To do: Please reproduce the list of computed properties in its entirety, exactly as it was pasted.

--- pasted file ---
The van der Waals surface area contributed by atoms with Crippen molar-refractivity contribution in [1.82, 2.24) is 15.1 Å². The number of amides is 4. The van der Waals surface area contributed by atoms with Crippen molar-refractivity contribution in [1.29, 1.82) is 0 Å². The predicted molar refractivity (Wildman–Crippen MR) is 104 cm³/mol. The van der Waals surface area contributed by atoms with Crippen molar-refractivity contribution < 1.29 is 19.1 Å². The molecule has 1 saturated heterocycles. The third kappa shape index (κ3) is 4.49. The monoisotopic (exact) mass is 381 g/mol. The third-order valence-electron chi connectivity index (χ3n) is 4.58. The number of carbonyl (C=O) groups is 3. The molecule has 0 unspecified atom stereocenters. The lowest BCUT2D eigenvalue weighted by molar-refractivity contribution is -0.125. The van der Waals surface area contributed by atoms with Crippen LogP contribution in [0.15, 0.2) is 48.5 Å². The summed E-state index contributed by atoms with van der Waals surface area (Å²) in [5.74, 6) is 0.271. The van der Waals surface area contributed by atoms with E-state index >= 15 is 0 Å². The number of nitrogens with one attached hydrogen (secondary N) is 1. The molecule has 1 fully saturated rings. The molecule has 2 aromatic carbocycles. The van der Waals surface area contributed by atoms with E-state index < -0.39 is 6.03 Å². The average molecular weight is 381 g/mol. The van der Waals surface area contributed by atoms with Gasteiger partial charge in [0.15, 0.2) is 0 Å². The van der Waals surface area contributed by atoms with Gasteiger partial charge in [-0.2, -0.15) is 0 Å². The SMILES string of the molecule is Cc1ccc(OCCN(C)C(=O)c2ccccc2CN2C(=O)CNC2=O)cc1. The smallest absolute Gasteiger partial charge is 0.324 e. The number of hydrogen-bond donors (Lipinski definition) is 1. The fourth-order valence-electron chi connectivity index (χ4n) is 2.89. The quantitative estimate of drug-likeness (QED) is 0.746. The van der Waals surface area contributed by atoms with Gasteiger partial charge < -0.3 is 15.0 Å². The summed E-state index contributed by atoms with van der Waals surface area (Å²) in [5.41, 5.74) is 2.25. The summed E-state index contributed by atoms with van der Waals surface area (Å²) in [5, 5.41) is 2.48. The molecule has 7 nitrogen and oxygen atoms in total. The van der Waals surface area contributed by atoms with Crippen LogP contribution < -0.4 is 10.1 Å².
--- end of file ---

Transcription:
The van der Waals surface area contributed by atoms with Crippen molar-refractivity contribution in [1.82, 2.24) is 15.1 Å². The number of amides is 4. The van der Waals surface area contributed by atoms with Crippen molar-refractivity contribution in [1.29, 1.82) is 0 Å². The predicted molar refractivity (Wildman–Crippen MR) is 104 cm³/mol. The van der Waals surface area contributed by atoms with Crippen molar-refractivity contribution < 1.29 is 19.1 Å². The molecule has 1 saturated heterocycles. The third kappa shape index (κ3) is 4.49. The monoisotopic (exact) mass is 381 g/mol. The third-order valence-electron chi connectivity index (χ3n) is 4.58. The number of carbonyl (C=O) groups is 3. The molecule has 0 unspecified atom stereocenters. The lowest BCUT2D eigenvalue weighted by molar-refractivity contribution is -0.125. The van der Waals surface area contributed by atoms with Crippen LogP contribution in [0.15, 0.2) is 48.5 Å². The summed E-state index contributed by atoms with van der Waals surface area (Å²) in [5.74, 6) is 0.271. The van der Waals surface area contributed by atoms with E-state index >= 15 is 0 Å². The number of nitrogens with one attached hydrogen (secondary N) is 1. The molecule has 1 fully saturated rings. The molecule has 2 aromatic carbocycles. The van der Waals surface area contributed by atoms with E-state index < -0.39 is 6.03 Å². The average molecular weight is 381 g/mol. The van der Waals surface area contributed by atoms with Gasteiger partial charge in [0.15, 0.2) is 0 Å². The van der Waals surface area contributed by atoms with Gasteiger partial charge in [-0.2, -0.15) is 0 Å². The SMILES string of the molecule is Cc1ccc(OCCN(C)C(=O)c2ccccc2CN2C(=O)CNC2=O)cc1. The smallest absolute Gasteiger partial charge is 0.324 e. The number of hydrogen-bond donors (Lipinski definition) is 1. The fourth-order valence-electron chi connectivity index (χ4n) is 2.89. The quantitative estimate of drug-likeness (QED) is 0.746. The van der Waals surface area contributed by atoms with Gasteiger partial charge < -0.3 is 15.0 Å². The summed E-state index contributed by atoms with van der Waals surface area (Å²) in [5.41, 5.74) is 2.25. The summed E-state index contributed by atoms with van der Waals surface area (Å²) in [5, 5.41) is 2.48. The molecule has 7 nitrogen and oxygen atoms in total. The van der Waals surface area contributed by atoms with Crippen LogP contribution < -0.4 is 10.1 Å².